You can argue over it, but it involved a straight-arm push along with use of the defender’s hands. I think it was more the vague explanation from Jeff Gieschen that caused the uproar.

    Once the hands-in-the-back rule came in, we were told by the umpires on their yearly visit to training that if we used a forearm to hold ourselves, or brought a hip in to that contest, we’d be ok as long as we didn’t shove when we pushed off.

    I don’t think their adjudication has changed. They look for two motions, and if it’s forceful they call it. Players understand that.

    As forwards, I’ll continue to teach my AFL/AIS Academy students that the first thing in the marking contest is to be the quickest to pick up the flight of the ball. Then you can put yourself in the spot to protect the drop zone of the high ball coming in.

    If that means you find yourself caught on the side or behind your opponent you can block with body or forearm and position yourself for the flight, keeping your eyes on the ball at all times and you’ll generally be rewarded with the mark. If you use your hands to push, you put yourself on the borderline.

    With your forearm under the other guy’s armpit, for instance, it doesn’t matter how big he is, you can still move his centre of gravity. You can tilt in your favour the percentages that the mark will be paid.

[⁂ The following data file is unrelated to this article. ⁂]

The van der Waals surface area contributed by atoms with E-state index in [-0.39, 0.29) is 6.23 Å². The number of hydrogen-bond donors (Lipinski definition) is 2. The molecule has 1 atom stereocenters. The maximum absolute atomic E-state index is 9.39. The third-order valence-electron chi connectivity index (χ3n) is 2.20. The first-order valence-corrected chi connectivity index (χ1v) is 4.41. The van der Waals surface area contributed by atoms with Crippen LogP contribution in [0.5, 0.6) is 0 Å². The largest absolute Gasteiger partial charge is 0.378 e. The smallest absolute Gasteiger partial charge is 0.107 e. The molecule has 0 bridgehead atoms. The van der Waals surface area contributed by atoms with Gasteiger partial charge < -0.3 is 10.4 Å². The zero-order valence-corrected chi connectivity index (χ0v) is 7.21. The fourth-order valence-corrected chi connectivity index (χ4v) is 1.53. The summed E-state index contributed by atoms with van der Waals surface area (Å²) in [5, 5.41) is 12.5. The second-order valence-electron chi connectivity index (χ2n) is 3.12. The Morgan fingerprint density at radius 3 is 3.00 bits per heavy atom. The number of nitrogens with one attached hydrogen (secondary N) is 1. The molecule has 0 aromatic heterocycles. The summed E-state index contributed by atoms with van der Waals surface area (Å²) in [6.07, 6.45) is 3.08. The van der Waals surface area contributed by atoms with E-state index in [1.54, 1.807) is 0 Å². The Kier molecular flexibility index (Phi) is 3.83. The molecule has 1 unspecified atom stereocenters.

In saying all this, things happen quickly once you’re in position, and you have to fight. Sometimes that means breaking a rule, but you can’t give up on the fight to win the contest.

    You may get called here and there, but generally if two players are contesting on even terms, the umpires will let them play.

    Those same percentages apply to the bump. In live action, Kelly’s bump on Goddard looked fair and effective, its effect exaggerated given Goddard was caught by surprise.

    But the Match Review Panel slow down available video to frame-by-frame, and even in slow motion it looked like there was jaw contact.